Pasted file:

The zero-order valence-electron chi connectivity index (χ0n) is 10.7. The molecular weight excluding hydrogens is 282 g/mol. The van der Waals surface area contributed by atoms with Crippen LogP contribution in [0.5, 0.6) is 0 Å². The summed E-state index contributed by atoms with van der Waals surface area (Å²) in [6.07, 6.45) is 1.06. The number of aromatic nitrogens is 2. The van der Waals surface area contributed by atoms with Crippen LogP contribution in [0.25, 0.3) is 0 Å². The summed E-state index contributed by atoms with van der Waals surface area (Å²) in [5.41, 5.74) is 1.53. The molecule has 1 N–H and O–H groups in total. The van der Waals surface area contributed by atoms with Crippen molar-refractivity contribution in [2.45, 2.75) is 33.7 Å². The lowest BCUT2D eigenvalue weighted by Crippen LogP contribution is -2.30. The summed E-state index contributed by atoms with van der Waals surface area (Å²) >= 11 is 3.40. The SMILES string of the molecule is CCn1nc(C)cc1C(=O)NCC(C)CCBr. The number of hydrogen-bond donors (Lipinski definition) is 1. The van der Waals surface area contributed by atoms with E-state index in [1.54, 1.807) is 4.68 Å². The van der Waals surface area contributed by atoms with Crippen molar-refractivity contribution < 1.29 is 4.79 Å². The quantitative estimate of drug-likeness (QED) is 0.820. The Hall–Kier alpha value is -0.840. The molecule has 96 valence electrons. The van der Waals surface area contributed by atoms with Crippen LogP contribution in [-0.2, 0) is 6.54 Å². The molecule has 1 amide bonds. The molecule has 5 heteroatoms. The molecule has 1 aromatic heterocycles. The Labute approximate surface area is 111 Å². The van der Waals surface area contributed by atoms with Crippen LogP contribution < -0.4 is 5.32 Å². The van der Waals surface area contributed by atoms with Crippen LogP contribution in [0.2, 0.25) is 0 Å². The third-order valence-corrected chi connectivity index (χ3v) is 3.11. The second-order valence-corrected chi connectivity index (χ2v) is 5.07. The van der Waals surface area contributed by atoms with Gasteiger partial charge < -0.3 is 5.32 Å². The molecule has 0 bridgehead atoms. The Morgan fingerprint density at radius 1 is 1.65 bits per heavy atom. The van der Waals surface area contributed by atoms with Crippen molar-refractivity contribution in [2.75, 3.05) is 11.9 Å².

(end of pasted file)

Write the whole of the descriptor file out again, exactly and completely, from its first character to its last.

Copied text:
The zero-order valence-electron chi connectivity index (χ0n) is 10.7. The molecular weight excluding hydrogens is 282 g/mol. The van der Waals surface area contributed by atoms with Crippen LogP contribution in [0.5, 0.6) is 0 Å². The summed E-state index contributed by atoms with van der Waals surface area (Å²) in [6.07, 6.45) is 1.06. The number of aromatic nitrogens is 2. The van der Waals surface area contributed by atoms with Crippen LogP contribution in [0.25, 0.3) is 0 Å². The summed E-state index contributed by atoms with van der Waals surface area (Å²) in [5.41, 5.74) is 1.53. The molecule has 1 N–H and O–H groups in total. The van der Waals surface area contributed by atoms with Crippen molar-refractivity contribution in [2.45, 2.75) is 33.7 Å². The lowest BCUT2D eigenvalue weighted by Crippen LogP contribution is -2.30. The summed E-state index contributed by atoms with van der Waals surface area (Å²) >= 11 is 3.40. The SMILES string of the molecule is CCn1nc(C)cc1C(=O)NCC(C)CCBr. The number of hydrogen-bond donors (Lipinski definition) is 1. The van der Waals surface area contributed by atoms with E-state index in [1.54, 1.807) is 4.68 Å². The van der Waals surface area contributed by atoms with Crippen molar-refractivity contribution < 1.29 is 4.79 Å². The quantitative estimate of drug-likeness (QED) is 0.820. The Hall–Kier alpha value is -0.840. The molecule has 96 valence electrons. The van der Waals surface area contributed by atoms with Crippen LogP contribution in [-0.2, 0) is 6.54 Å². The molecule has 1 amide bonds. The molecule has 5 heteroatoms. The molecule has 1 aromatic heterocycles. The Labute approximate surface area is 111 Å². The van der Waals surface area contributed by atoms with Crippen LogP contribution < -0.4 is 5.32 Å². The van der Waals surface area contributed by atoms with Crippen LogP contribution in [0.2, 0.25) is 0 Å². The third-order valence-corrected chi connectivity index (χ3v) is 3.11. The second-order valence-corrected chi connectivity index (χ2v) is 5.07. The van der Waals surface area contributed by atoms with Gasteiger partial charge < -0.3 is 5.32 Å². The molecule has 0 bridgehead atoms. The Morgan fingerprint density at radius 1 is 1.65 bits per heavy atom. The van der Waals surface area contributed by atoms with Crippen molar-refractivity contribution in [2.75, 3.05) is 11.9 Å².